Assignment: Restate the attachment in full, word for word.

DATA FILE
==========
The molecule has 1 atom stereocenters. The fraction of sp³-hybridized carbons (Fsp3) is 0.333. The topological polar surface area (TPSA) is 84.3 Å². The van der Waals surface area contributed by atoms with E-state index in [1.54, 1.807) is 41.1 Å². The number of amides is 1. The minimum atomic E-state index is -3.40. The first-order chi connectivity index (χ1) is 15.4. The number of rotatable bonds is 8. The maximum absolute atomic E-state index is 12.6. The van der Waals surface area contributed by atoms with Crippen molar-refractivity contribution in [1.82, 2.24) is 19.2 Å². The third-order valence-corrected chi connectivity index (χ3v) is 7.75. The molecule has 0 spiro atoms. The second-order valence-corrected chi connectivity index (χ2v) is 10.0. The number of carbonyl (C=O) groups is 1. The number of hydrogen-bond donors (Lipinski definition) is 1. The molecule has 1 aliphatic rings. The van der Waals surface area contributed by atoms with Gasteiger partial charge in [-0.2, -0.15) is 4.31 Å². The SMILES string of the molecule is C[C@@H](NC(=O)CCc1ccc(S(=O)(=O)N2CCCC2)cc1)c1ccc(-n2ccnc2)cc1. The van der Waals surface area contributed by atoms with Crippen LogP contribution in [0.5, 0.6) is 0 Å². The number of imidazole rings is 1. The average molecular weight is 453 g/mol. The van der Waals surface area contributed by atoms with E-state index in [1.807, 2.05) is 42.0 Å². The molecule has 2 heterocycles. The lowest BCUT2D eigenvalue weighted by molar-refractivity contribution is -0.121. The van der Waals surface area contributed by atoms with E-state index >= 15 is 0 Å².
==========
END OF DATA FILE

The molecule has 1 atom stereocenters. The fraction of sp³-hybridized carbons (Fsp3) is 0.333. The topological polar surface area (TPSA) is 84.3 Å². The van der Waals surface area contributed by atoms with E-state index in [1.54, 1.807) is 41.1 Å². The number of amides is 1. The minimum atomic E-state index is -3.40. The first-order chi connectivity index (χ1) is 15.4. The number of rotatable bonds is 8. The maximum absolute atomic E-state index is 12.6. The van der Waals surface area contributed by atoms with Crippen molar-refractivity contribution in [1.82, 2.24) is 19.2 Å². The third-order valence-corrected chi connectivity index (χ3v) is 7.75. The molecule has 0 spiro atoms. The second-order valence-corrected chi connectivity index (χ2v) is 10.0. The number of carbonyl (C=O) groups is 1. The number of hydrogen-bond donors (Lipinski definition) is 1. The molecule has 1 aliphatic rings. The van der Waals surface area contributed by atoms with Gasteiger partial charge in [-0.2, -0.15) is 4.31 Å². The SMILES string of the molecule is C[C@@H](NC(=O)CCc1ccc(S(=O)(=O)N2CCCC2)cc1)c1ccc(-n2ccnc2)cc1. The van der Waals surface area contributed by atoms with Crippen LogP contribution in [0.5, 0.6) is 0 Å². The number of imidazole rings is 1. The average molecular weight is 453 g/mol. The van der Waals surface area contributed by atoms with E-state index in [1.807, 2.05) is 42.0 Å². The molecule has 2 heterocycles. The lowest BCUT2D eigenvalue weighted by molar-refractivity contribution is -0.121. The van der Waals surface area contributed by atoms with E-state index >= 15 is 0 Å².